Imperfect, but adapting to it 

click to enlarge PHOTO BY ANGELA PERCIVAL/ARC'TERYX - rise n' climb Adaptation is the skillset most needed for the approaching future. Who better to guide that needed perspective shift than an adaptive climber?
  • photo by Angela Percival/Arc'teryx
  • rise n' climb Adaptation is the skillset most needed for the approaching future. Who better to guide that needed perspective shift than an adaptive climber?

It's an ugly truth. When I first encountered climber Craig DeMartino, I felt a little bit sorry for him. He was inspiring, for sure. Remarkable in his resilience, absolutely. But, with his right leg amputated below the knee, I saw the absence more than his remarkable presence.

DeMartino was a professional climber and one of the session guides brought to Squamish by Arc'teryx for last summer's Climbing Academy. (He returns with the Squamish Climbing Academy this weekend, Aug. 22 to 25.) If I articulated a thought at all as he walked past, fit and strong and with barely a hitch to his gait, my eyes sliding sideways to avoid staring as I wanted to, the thought would have been, "Isn't that so inclusive of Arc'teryx?" Me and my "able body" and my less-than way of thinking, so deeply patronizing.

A few months later, I had the chance to talk with DeMartino for a project we were both engaged on for Arc'teryx. As we back-and-forthed about empathy, design, climbing prosthetics, goats, navigating airport security, he became fully fleshed out, a human, not a caricature, and my less-than thinking whooshed away. I don't climb the grades he climbs at, but as DeMartino said, "The beauty of climbing is that you can be a 5.6 climber and get the same thing somebody climbing 5.14 does. It's the same, the mechanism is the same." We shared a common language.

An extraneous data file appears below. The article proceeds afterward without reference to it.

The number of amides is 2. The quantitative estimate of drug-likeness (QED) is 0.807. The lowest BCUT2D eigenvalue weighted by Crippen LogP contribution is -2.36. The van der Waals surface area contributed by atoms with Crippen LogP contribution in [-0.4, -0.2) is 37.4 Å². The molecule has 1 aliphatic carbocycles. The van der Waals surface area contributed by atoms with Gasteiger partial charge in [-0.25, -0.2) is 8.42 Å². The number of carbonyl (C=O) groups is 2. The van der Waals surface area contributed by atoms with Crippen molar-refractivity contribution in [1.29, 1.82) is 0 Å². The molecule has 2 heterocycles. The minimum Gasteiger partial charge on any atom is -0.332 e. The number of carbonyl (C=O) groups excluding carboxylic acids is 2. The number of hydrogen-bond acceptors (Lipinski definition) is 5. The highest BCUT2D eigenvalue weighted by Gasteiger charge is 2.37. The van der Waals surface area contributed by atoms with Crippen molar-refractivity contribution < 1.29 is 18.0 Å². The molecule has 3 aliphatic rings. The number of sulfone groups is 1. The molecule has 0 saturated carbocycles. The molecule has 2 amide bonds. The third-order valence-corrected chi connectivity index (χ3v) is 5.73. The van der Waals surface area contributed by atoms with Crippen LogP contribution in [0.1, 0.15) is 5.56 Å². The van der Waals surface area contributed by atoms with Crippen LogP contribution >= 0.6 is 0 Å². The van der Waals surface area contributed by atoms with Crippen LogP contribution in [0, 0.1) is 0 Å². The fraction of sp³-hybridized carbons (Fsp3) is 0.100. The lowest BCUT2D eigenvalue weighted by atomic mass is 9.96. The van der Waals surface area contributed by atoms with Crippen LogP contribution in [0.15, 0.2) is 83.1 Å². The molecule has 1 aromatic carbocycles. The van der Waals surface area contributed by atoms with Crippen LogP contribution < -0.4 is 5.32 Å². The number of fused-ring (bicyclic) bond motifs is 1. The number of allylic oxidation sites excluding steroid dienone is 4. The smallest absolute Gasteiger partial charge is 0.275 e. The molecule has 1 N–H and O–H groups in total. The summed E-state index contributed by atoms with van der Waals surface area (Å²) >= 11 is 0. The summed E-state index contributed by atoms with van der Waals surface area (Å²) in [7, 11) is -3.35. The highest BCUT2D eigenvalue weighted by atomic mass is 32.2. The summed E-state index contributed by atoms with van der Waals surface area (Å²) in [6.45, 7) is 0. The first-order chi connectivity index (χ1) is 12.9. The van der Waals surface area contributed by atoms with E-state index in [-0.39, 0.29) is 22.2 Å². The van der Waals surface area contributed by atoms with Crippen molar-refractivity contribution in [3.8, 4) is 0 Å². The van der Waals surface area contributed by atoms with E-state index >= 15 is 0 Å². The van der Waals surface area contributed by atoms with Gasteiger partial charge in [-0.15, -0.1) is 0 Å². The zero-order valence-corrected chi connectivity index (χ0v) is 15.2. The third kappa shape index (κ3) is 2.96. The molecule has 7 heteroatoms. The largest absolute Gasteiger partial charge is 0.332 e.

Last week, I squared up to a rough granodiorite wall, feeling out of shape, rusty, confronted by a season of low activity. I studied the rock, thinking about my first few moves, how to shift from the horizontal world to the vertical one as smoothly as possible. And DeMartino's words came back to me: "Climbing is about working with imperfections in the rock."

Rock is a medium I love to interact with—the cool smell of it on my fingers, its textures, its variability. Over aeons, water, and other factors, have worn and shaped and created features in rock walls. You can't interact with polished flawless granite. (You get smashed by it, as anyone who has ever slammed their favourite coffee cup down too hard on their unforgiving countertop well knows.) But where there are fissures and flakes and scars and pieces that have fallen away over the years, you have the chance of a meaningful encounter.

I have easily oppressed myself with the idea that there is an Ur-Climber physique, a body as impervious as granite that lends itself to the power, grace, and strength the sport requires, a perfection I smash my self-esteem up against quite regularly. I'd be a better climber if I had a more perfect climber-body, I thought. Until DeMartino said, "Climbing is really about working with imperfection." The imperfection in the rock is what we seek out. But his gracious way of looking at the imperfections in ourselves, physically, let me settle, finally, into the wonder of my own imperfect physical form.